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Physics Observational Astrophysics vs Theoretical Astrophysics (Pros & Cons)

  1. Jan 29, 2010 #1
    Hi there! Long time lurker first time poster.

    I have to choose a major this year and I was looking at Astrophysics (yes, it is a major at my university) however I was reading the university handbook and in 3rd year (I'm entering my second year now) I have to choose between theoretical and observational astrophysics.

    So I was just wondering what are the Pros and Cons of each area and is there really much distinction between the two?

    I'm sorry if this belongs in the academic guidance forum but I think comparing two fields is more of a careers type thing.

    Thank you.
  2. jcsd
  3. Jan 29, 2010 #2
    I would say for you that it's more a question of your own interests. Observational astrophysics will obviously be on the experimental side of things and theoretical, well, on the theoretical side...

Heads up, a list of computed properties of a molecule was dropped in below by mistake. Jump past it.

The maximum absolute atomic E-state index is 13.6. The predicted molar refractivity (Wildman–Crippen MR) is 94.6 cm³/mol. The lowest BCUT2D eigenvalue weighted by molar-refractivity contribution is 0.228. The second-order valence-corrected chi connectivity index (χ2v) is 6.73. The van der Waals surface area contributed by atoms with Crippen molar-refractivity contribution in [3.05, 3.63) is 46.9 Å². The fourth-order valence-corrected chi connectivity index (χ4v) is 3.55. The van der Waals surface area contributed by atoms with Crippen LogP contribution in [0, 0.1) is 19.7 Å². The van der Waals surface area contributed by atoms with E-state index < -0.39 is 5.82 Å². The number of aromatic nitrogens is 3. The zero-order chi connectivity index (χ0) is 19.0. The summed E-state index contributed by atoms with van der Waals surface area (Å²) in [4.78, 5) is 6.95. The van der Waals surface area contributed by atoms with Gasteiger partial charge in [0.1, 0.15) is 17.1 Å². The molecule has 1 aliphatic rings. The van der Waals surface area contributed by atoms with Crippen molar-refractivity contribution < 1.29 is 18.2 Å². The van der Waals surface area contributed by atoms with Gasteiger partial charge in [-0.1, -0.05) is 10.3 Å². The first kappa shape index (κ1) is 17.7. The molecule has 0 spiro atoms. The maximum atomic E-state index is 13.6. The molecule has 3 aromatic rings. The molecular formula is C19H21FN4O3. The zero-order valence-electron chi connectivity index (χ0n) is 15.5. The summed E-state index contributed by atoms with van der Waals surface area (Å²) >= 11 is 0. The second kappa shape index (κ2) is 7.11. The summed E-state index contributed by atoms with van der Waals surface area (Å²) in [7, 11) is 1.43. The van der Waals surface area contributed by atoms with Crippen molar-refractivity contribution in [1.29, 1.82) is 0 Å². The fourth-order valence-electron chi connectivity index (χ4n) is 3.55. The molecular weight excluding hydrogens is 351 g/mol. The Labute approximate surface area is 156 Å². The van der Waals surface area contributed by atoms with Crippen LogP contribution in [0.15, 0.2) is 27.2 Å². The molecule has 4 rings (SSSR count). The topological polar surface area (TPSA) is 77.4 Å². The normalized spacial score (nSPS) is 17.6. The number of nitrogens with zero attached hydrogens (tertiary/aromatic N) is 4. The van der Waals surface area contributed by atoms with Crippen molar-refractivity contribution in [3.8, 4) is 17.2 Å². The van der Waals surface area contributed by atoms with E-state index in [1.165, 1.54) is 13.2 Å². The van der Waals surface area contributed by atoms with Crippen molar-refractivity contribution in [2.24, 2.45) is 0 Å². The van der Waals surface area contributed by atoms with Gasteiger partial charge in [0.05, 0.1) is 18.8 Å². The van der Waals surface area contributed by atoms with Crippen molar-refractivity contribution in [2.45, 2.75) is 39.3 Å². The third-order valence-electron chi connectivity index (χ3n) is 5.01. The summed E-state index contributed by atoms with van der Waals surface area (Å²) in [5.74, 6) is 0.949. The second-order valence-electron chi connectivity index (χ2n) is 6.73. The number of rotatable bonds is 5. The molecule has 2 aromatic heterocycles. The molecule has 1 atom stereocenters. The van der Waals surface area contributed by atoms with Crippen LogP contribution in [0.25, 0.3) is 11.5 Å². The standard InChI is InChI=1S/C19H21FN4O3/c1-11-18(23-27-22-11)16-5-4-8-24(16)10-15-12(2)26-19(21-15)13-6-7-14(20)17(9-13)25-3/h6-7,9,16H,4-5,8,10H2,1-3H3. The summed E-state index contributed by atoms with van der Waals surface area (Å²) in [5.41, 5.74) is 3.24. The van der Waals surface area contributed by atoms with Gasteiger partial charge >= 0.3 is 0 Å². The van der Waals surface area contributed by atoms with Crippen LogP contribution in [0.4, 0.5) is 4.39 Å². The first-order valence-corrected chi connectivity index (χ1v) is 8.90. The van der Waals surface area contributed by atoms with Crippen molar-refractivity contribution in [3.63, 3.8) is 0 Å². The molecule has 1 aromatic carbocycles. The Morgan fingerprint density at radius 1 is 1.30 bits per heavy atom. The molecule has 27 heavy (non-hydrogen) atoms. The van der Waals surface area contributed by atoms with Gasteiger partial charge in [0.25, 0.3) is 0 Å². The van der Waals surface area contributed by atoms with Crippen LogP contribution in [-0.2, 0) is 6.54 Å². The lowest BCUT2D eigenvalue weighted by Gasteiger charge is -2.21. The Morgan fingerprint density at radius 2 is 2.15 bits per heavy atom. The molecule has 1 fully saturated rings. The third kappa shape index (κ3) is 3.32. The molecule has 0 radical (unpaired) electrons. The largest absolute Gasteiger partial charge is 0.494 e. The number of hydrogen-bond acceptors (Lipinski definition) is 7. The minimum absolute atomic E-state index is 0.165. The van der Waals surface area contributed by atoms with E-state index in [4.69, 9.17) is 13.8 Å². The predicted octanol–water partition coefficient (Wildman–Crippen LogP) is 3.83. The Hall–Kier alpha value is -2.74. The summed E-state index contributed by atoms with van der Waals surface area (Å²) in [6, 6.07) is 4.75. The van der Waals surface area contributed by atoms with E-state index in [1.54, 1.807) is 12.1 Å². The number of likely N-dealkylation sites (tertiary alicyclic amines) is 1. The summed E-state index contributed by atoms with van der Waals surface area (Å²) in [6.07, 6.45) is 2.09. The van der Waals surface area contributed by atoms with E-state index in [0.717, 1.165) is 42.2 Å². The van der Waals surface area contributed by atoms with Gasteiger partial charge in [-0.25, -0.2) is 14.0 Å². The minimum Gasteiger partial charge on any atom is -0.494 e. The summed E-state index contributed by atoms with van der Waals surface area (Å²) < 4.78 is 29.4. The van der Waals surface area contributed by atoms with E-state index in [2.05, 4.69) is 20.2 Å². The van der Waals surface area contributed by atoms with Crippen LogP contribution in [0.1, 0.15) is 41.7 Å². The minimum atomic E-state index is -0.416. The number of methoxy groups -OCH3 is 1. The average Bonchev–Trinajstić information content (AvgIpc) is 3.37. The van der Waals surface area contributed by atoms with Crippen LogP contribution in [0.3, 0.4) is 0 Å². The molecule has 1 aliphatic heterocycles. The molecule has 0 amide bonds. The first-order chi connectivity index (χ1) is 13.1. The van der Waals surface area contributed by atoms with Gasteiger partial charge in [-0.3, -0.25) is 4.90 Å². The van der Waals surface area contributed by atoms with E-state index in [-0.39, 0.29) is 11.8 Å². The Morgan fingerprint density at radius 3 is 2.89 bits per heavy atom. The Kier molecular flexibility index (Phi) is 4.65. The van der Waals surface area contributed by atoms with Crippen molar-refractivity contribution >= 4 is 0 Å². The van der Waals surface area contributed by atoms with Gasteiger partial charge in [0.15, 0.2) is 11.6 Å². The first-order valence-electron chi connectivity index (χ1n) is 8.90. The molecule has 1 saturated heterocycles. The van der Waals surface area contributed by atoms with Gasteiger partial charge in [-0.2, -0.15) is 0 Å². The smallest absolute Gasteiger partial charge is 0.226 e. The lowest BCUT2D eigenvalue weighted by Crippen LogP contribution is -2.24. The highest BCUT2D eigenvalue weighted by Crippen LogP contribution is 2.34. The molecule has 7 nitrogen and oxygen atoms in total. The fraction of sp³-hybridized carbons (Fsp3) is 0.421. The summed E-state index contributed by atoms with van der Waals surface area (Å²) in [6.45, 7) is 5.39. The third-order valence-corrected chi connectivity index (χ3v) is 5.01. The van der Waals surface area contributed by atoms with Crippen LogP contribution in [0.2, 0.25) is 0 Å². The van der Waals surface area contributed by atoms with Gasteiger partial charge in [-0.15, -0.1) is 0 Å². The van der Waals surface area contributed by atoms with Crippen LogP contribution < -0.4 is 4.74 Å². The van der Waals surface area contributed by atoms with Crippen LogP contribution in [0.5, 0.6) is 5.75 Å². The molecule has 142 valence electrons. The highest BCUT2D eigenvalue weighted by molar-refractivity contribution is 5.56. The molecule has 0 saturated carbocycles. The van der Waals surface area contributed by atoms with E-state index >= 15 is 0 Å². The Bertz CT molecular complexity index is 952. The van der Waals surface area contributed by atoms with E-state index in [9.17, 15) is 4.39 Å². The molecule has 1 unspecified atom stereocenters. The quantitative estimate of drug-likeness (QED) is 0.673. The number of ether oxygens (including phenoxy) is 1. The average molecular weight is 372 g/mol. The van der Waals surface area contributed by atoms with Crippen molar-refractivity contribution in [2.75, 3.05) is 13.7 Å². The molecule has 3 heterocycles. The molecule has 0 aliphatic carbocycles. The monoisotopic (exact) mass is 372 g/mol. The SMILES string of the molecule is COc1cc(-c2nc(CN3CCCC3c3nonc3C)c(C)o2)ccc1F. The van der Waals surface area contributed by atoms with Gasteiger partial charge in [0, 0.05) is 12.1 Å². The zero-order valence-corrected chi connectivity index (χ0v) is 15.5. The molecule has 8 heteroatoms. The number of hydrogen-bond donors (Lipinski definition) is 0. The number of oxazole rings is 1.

In your undergrad courses there will likely be a big difference between the topics looked at, for introduction sake, rather than a theoretical approach or observational approach to the same system.

    Since you asked for pros and cons, i'll tell you about my own preference.

    Theoretical work was more fun to me at that level. The mathematics was more demanding (this is certainly not always the case, but for me, it was) because the observational material we tackled was always constrained by what-could-technically-be-measured and the like. I didn't like the 'assumptions' and approximations that were made in a lot of observational work (note: this is more of a problem with my own mindset: approximations make work practical! and aren't made lightly). Certainly this happens in theoretical courses as well, but for me those felt more abstract, whereas observational courses were describing something 'real' - i found it hard to get used to the idea of 'settling' for an approximation.

    I enjoyed the theoretical work we did on making predictions for a system, supposing what would happen if some parameter was different. Not always because observations needed to be explained, but just to see what the result was.

    My experience probably isn't a fair representation of what the options will be like: i would have a look at the notes yourself and see what you think you'll enjoy. Either way, it's unlikely to constrain you in terms of career options or the like no matter what you choose.
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